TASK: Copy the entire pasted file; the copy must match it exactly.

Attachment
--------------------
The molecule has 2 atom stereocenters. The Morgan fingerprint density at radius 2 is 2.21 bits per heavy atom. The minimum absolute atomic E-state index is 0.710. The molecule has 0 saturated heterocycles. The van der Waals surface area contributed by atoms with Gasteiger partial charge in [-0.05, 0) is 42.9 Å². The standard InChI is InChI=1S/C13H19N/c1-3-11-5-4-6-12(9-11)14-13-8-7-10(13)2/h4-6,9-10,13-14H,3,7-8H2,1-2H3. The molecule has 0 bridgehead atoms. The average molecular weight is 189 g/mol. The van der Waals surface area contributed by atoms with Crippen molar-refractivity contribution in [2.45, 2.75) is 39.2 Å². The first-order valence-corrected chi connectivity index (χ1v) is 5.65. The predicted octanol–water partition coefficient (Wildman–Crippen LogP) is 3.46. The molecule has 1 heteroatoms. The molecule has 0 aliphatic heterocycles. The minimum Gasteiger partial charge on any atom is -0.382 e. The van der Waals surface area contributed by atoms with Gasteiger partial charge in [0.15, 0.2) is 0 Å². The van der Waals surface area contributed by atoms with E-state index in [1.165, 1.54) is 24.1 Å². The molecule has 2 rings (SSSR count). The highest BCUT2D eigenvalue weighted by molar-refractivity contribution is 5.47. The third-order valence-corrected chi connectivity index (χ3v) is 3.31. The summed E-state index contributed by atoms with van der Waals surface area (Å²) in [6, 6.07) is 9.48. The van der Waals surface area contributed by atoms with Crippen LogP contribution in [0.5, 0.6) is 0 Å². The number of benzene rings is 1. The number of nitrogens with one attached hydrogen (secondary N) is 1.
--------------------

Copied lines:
The molecule has 2 atom stereocenters. The Morgan fingerprint density at radius 2 is 2.21 bits per heavy atom. The minimum absolute atomic E-state index is 0.710. The molecule has 0 saturated heterocycles. The van der Waals surface area contributed by atoms with Gasteiger partial charge in [-0.05, 0) is 42.9 Å². The standard InChI is InChI=1S/C13H19N/c1-3-11-5-4-6-12(9-11)14-13-8-7-10(13)2/h4-6,9-10,13-14H,3,7-8H2,1-2H3. The molecule has 0 bridgehead atoms. The average molecular weight is 189 g/mol. The van der Waals surface area contributed by atoms with Crippen molar-refractivity contribution in [2.45, 2.75) is 39.2 Å². The first-order valence-corrected chi connectivity index (χ1v) is 5.65. The predicted octanol–water partition coefficient (Wildman–Crippen LogP) is 3.46. The molecule has 1 heteroatoms. The molecule has 0 aliphatic heterocycles. The minimum Gasteiger partial charge on any atom is -0.382 e. The van der Waals surface area contributed by atoms with Gasteiger partial charge in [0.15, 0.2) is 0 Å². The van der Waals surface area contributed by atoms with E-state index in [1.165, 1.54) is 24.1 Å². The molecule has 2 rings (SSSR count). The highest BCUT2D eigenvalue weighted by molar-refractivity contribution is 5.47. The third-order valence-corrected chi connectivity index (χ3v) is 3.31. The summed E-state index contributed by atoms with van der Waals surface area (Å²) in [6, 6.07) is 9.48. The van der Waals surface area contributed by atoms with Crippen LogP contribution in [0.5, 0.6) is 0 Å². The number of benzene rings is 1. The number of nitrogens with one attached hydrogen (secondary N) is 1.